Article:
I felt my soul come alive when I was 17 visiting Lyon. Passing through Amsterdam throughout the past ten years. Visiting New York just a month ago. It’s as if in a past life I lived in those cities, like my soul was reacquainting itself. So… why do I continue living in a place where I don’t feel I belong? For many years I’ve thought I would. But because of jobs or relationships I didn’t think it was possible.
But at the same time, I think it’s wrong to think a certain place can make me feel whole. I have to recognize the wonderful what I have - the skills I’m learning in my job, my apartment, safety, health. True belonging comes from within.
I’ve lived many years not doing things because I thought I was going to not be living there much longer. Not buying furniture, not making friends, not engaging hobbies. That was a mistake. To feel fully alive, I have to live in the now. Because now is all that matters. Now is all I have.
Not belonging is a perception, not a fact. We have to remain vigilant about the stories we tell ourselves, and whether if they are helping us or hurting us, in the now.
I just started reading Pirkei Avot; a book focused on Jewish ethics. The maxim to “build a fence around the Torah” resonates with me most so far. The Rabbis interpreted this to mean to keep the essence of the laws intact even with modern demands. But to me, “build a fence” means to keep what’s sacred, sacred. To honor and love the Torah is to build a fence around it, to hold it up as extraordinary. And when you protect it, you understand it better. It becomes a part of you, and you learn how to incorporate it into your own life.
But don’t only build a fence around the Torah. Protect all that matters to you. Your passions, peace of mind, and your ability to stay healthy, both physically and mentally. Your potential to learn and grow and become a better human being. Don’t let social media or the news or stupid habits or complacency get in the way of your ability to make the most out of your own life. Develop your boundaries. Keep what’s sacred, sacred - build a fence around what matters most.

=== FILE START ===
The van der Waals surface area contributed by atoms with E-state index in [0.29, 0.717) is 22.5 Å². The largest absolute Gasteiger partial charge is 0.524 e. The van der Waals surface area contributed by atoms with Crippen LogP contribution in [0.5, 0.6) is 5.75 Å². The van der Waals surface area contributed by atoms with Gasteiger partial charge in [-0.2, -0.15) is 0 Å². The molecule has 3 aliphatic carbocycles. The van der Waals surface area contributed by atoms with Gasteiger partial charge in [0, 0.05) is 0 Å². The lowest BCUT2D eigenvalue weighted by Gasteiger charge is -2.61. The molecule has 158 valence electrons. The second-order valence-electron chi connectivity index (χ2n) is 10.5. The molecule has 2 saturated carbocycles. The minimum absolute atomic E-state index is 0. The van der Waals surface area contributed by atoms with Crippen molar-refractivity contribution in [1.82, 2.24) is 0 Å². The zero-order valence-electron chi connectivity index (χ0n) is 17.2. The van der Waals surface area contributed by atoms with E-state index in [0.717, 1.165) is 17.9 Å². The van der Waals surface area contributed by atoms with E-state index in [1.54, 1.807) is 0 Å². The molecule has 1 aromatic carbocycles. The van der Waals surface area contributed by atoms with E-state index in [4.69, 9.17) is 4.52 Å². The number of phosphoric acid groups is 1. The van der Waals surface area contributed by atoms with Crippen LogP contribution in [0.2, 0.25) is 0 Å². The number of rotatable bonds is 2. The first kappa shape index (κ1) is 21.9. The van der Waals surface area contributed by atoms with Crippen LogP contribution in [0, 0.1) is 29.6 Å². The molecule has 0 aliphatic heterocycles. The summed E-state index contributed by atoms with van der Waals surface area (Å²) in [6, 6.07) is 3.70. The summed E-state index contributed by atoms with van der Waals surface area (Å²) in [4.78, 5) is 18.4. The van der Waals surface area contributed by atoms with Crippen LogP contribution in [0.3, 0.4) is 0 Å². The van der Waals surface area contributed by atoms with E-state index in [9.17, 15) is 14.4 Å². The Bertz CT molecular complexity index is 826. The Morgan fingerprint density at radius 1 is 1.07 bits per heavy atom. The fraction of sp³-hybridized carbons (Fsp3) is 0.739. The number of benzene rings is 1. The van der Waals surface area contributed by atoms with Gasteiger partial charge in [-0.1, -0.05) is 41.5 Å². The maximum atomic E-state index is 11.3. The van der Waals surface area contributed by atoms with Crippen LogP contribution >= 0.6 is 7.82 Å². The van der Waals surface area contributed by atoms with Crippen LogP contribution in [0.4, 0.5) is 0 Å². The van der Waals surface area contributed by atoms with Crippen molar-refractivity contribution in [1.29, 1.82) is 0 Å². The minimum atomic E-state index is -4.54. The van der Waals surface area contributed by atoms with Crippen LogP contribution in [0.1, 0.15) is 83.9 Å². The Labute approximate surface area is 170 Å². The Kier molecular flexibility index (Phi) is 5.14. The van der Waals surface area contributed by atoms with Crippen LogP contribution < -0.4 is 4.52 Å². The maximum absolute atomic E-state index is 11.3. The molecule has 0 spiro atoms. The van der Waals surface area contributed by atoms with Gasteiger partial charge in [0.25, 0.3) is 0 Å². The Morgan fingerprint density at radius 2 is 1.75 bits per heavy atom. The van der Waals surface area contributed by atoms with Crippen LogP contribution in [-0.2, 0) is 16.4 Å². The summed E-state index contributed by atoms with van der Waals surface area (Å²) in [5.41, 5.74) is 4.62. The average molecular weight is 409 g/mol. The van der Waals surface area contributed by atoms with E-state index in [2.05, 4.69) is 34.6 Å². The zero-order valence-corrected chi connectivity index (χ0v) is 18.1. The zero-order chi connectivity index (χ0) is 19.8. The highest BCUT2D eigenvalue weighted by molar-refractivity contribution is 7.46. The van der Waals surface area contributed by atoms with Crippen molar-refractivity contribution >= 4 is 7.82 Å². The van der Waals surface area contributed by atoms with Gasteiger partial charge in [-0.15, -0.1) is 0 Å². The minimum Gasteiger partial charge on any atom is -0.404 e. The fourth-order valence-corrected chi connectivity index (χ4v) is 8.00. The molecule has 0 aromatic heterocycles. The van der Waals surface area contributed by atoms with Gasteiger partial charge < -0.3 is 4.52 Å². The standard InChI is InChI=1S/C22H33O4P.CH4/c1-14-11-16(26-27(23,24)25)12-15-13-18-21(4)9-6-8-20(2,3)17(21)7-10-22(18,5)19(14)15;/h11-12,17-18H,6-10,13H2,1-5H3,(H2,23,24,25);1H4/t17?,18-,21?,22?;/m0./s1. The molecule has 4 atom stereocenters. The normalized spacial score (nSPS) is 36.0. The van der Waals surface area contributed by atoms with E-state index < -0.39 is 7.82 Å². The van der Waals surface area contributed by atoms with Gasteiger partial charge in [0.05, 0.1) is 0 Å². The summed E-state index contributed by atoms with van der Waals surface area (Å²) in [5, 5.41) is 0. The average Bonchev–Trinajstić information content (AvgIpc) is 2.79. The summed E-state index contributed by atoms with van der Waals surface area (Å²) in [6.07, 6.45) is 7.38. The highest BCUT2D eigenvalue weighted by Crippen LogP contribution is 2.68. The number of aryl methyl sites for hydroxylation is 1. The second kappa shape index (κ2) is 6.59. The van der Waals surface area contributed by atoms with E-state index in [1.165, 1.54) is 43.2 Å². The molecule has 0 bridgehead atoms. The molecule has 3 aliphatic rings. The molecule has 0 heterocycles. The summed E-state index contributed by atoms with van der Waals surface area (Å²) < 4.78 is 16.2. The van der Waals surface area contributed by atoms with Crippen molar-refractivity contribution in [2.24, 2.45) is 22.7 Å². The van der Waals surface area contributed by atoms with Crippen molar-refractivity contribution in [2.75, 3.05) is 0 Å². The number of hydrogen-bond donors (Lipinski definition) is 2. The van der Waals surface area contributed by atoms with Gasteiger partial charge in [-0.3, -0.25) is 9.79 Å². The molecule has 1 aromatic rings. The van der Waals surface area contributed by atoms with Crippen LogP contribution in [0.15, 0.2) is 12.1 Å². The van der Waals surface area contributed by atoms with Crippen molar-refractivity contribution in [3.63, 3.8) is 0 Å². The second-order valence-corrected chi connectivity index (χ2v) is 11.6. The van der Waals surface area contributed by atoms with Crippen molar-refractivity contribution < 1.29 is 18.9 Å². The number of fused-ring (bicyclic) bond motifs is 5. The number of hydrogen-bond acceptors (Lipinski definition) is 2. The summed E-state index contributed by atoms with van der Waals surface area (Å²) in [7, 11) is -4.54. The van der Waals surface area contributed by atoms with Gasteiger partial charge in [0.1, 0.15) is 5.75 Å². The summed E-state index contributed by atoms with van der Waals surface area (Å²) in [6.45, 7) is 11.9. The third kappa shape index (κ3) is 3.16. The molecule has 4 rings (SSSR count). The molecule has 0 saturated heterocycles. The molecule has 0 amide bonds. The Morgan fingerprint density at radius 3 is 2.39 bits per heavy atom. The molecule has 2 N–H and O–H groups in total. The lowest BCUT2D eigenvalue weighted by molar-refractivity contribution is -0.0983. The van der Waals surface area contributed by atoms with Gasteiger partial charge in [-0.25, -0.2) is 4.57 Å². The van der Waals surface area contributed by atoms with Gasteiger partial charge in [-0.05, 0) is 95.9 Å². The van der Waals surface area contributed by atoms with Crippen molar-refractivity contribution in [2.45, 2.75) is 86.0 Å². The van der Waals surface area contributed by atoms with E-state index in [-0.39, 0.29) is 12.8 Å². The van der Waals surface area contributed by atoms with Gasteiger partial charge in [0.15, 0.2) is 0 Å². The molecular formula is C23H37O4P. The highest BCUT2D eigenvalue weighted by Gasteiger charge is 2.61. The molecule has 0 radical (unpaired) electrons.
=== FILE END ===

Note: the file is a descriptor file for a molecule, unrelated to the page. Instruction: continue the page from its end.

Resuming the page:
2017 was a difficult, but encouraging year. I realized that I was depressed and needed to do something about it. I began going to therapy and in December I moved to my own apartment - my first apartment of my own - and have just begun to feel what it’s like to be independent.
I’ve never lived alone. After graduating high school I moved with my best friend Sarah to Tacoma, then to Seattle. In Seattle I moved in with my partner who I have been living with up until December (a little more than nine years). It’s so strange to have my own place - where I can play loud music in the mornings and go to bed whenever I want (even as early as 9pm). Where I can decorate however I want, and cook whatever I want. Read books and watch movies whenever I want.
Moving isn’t everything but at least it’s something. Moving is action, and action means that something - whether good or bad - is happening. I had to take action to shake myself out of the depressive slumber I’ve been in for so long. To feel what it means to be alive, to be me again.
Six months ago I stopped drinking alcohol. I still remember the moment: I was on a ski trip in the Swiss Alps with a group of my friends and it was well past 5am. They were still up partying while I was in bed, trying to sleep. That week I had just read a book called This Naked Mind about the effects of alcohol, and realized what it was making me into a person I didn’t want to be. Alcohol was not my friend.